Mullett Arena success has Coyotes feeling good about Tempe project
The temporary home of the Arizona Coyotes has given the NHL club somewhat of a preview of their permanent plans.
Deep into a campaign phase before the Coyotes’ arena and entertainment plans go to a public vote, team CEO and president Xavier Gutierrez can lean on the team’s experience at the Arizona State University-operated Mullett Arena to remain confident that fans will approve — and attend — of building a new arena nearby.
A May 16 vote will determine the fate of the Coyotes’ entertainment district plans at Priest Drive and Rio Salado Parkway, which will cost around $2.1 billion.
“I think the biggest objection is nobody possibly understands how we could pay for a $2.1 billion project,” Gutierrez told Arizona Sports’ Bickley & Marotta on Wednesday. “We believe this is such a compelling location, such a compelling development that we’re really willing to put our money (toward it).”
Coyotes owner Alex Meruelo has led the push to develop a 16,000-seat arena by committing nearly $2 billion of his own money. Additional bonds will be repaid through tax revenues early on once the district is completed.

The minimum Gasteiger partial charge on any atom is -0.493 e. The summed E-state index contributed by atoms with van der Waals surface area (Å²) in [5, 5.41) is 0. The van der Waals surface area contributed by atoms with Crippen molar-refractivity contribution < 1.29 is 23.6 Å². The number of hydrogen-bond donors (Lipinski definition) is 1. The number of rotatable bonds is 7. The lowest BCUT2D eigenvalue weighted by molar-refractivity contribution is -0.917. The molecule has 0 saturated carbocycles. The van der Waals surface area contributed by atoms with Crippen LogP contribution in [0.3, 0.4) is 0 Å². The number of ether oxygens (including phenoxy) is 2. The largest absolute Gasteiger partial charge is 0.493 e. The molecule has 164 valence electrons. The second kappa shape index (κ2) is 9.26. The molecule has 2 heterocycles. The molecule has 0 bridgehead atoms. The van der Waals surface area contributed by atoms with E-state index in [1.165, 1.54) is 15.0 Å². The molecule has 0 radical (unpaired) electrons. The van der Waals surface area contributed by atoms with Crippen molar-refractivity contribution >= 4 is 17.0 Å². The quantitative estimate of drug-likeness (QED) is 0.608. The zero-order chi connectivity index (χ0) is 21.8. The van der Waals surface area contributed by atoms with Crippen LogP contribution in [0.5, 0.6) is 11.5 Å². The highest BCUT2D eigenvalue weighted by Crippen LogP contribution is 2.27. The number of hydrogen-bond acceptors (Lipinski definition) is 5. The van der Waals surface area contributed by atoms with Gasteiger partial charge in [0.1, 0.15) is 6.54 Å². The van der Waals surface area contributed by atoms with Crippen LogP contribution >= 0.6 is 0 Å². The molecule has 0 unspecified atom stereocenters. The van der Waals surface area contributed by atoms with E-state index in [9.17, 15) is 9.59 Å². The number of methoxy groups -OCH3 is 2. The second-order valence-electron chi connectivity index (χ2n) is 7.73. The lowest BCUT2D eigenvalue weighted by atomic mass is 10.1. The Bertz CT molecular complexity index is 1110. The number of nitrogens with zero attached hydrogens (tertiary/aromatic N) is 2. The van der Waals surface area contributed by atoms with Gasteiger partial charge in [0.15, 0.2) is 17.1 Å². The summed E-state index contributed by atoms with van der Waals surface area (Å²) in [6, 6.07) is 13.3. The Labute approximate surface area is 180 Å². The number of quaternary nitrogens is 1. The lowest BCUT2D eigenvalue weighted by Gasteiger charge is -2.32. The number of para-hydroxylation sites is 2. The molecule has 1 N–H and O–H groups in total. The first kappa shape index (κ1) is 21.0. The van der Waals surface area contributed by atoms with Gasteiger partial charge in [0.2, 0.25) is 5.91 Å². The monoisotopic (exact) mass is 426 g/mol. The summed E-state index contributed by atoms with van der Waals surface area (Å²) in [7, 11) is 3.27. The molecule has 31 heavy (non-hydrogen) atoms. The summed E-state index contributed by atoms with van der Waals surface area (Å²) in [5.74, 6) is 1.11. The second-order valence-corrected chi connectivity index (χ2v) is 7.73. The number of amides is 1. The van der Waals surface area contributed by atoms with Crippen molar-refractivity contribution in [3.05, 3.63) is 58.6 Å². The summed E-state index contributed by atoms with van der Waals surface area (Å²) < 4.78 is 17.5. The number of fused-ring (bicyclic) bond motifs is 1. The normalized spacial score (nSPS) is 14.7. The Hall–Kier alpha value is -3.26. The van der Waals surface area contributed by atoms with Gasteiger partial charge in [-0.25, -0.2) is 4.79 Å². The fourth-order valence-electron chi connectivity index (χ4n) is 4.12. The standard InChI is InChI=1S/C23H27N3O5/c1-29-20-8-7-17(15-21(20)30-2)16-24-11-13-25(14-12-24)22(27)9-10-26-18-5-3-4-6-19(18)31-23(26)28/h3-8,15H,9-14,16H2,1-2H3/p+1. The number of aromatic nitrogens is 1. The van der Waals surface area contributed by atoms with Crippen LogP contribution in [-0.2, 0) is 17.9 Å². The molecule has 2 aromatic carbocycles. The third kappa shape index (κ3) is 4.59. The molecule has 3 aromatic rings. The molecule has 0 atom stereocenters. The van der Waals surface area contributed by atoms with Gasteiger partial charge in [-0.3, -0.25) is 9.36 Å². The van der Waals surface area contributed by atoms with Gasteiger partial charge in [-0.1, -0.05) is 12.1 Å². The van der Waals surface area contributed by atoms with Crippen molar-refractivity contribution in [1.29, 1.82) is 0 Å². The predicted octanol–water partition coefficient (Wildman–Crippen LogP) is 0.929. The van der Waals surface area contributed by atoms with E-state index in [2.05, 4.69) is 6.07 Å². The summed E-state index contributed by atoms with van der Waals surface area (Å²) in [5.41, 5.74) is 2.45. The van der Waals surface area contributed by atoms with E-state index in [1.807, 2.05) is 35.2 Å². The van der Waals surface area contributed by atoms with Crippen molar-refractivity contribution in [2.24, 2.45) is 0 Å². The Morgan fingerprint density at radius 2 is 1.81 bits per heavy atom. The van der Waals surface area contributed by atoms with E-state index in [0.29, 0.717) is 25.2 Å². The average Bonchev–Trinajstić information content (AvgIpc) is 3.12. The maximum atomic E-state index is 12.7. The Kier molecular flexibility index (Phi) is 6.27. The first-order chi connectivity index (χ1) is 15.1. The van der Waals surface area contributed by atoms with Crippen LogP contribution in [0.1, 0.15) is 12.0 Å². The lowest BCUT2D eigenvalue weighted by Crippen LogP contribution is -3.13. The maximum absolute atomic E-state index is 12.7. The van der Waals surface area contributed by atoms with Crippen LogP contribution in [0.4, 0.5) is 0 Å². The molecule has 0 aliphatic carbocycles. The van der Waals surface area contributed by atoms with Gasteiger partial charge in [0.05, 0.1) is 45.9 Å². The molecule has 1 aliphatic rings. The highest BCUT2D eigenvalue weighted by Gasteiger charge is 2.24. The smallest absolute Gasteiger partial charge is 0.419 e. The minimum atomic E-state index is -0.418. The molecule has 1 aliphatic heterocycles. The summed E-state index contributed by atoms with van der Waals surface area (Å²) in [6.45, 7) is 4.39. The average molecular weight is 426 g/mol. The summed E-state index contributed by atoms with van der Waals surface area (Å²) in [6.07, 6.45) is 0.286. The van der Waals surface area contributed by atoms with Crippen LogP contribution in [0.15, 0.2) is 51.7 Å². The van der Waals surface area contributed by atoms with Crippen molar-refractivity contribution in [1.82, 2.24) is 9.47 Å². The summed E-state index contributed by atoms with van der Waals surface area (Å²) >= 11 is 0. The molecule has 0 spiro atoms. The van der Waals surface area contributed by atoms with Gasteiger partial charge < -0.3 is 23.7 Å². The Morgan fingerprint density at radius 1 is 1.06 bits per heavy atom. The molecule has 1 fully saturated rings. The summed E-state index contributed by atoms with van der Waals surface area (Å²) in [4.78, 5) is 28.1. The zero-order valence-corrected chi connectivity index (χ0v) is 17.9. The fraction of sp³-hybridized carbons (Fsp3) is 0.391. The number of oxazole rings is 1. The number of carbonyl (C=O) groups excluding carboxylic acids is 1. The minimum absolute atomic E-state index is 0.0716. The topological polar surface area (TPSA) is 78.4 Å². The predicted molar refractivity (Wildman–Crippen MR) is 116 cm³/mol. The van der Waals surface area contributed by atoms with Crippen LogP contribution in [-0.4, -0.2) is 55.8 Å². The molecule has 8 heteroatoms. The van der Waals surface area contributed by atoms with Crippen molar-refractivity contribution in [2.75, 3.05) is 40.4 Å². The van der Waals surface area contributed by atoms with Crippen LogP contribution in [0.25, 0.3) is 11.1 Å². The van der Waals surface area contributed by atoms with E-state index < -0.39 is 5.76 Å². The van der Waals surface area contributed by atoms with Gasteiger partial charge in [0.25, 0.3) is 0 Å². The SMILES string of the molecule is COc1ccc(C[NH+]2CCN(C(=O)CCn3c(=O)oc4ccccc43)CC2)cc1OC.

The project features an arena but includes retail space, a public ice rink, a smaller music venue, office spaces and residential units, plus a hotel and convention center.
The land is currently a landfill, and the Coyotes and developers plan to clean up the space before building on it. The team is branding it as a “landfill to landmark” redevelopment project.
The Coyotes believe job creation and tax generation will benefit the city of Tempe, which will entice voters to approve it. The club in November won over the Tempe City Council, which in a unanimous fashion greenlit the project to head to a public vote.
But the Coyotes moving to Mullett Arena, which opened in October and is home to the Arizona State hockey team, has given them an optimistic preview at a new jolt of fan engagement after moving out of their former home in Glendale.
At Mullett Arena, the ice has received positive reviews from NHL players in more hockey-centric locales.
It’s helped the 4,600-person capacity arena has created a unique, intimate environment. Gutierrez said the feedback has been positive, and that’s beyond being closer to what the team has long identified as a better demographic of fans in the East Valley.
Playing at ASU’s home ice, for now, has given the Coyotes a head-start on reaching college students and even younger fans.
“The centrality of Tempe to a majority of the population in the Valley has just been spectacular,” Gutierrez said. “You’re right next to the largest public university in the country and so the youthfulness and the exuberance of having young people — many of whom are experiencing hockey for the first time — is really, really exciting. We see it at Mullett and we know we’ll see it at our new entertainment district.”